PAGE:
Life Insurance

Categories

Mortgage Protection
If something happens to you, will your spouse be able to make the mortgage payments on just one income? How can you protect your family from losing their home?
Mortgage Protection
If something happens to you, will your spouse be able to make the mortgage payments on just one income? How can you protect your family from losing their home?
Final Expenses
Final Expenses
Income Protection
Income Protection

Why buy life insurance?

about everyone could stand to be insured. About the only exception would be someone who has nobody that will suffer, either emotionally or financially, from their loss, and who has nobody they would want to give a final gift to. That being said, most people that buy life insurance have a particular need in mind, such as:

  • Mortgage Protection
  • Income Protection for Education
  • Final Expenses
  • Legacy Creation

The first two are usually (but not always) covered by some type of term insurance because the need is for a set time period. At some point in the future, your mortgage may be paid off, and your kids may already be out of college.

Final Expenses and Creation of a Legacy (or Estate) are usually covered by a permanent policy, since you would never know the time period in question in order to use term.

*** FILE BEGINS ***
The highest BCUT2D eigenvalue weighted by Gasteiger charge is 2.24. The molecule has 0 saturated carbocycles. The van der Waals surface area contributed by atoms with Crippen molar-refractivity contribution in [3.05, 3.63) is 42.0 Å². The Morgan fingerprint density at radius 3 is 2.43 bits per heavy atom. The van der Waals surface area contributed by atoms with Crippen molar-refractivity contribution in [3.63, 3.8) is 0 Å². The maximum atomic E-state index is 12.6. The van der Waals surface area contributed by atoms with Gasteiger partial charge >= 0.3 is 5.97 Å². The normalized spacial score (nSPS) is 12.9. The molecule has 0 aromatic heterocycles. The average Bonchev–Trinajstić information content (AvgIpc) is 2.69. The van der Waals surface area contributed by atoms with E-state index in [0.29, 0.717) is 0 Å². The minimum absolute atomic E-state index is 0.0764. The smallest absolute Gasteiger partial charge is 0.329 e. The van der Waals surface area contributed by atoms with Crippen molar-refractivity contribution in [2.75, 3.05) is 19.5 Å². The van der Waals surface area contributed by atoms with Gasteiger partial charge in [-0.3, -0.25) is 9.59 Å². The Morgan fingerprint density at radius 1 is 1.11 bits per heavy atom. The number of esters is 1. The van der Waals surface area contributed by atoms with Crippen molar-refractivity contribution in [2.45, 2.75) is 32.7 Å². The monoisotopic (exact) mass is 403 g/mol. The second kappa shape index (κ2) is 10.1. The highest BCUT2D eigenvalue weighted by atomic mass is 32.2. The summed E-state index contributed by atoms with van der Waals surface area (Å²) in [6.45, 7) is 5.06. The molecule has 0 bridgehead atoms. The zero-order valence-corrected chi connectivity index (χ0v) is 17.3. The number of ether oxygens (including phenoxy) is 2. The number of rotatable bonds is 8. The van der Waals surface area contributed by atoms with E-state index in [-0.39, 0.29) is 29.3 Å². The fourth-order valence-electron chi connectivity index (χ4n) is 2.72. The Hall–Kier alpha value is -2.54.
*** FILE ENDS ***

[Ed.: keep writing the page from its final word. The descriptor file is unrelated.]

When Should You Purchase Life Insurance?

Having coverage that protects your family is an excellent idea at any time. The best time to buy life insurance protection is “as soon as possible.”

There are two reasons to get coverage when you are young. Life insurance is tied to the age of the insured person. The premiums are cheaper the younger you are. There is also a higher probability of developing a serious health problem as you age. You may not be able to purchase life insurance if you wait until you’re older. The younger and healthier you are when you buy it, the cheaper the insurance will be, and the more likely you will qualify for it. Also, the increase in price with age is far from linear. It is a curve that starts out flat and takes off like a rocket as you get into your 50’s and 60’s.

When looking for life insurance, you face two decisions. What type is best? How much do you need? As you gather information and quotes, you will likely navigate the coverage amount and type in line with what you can afford. Here is an overview of three types of life insurance and points you need to know.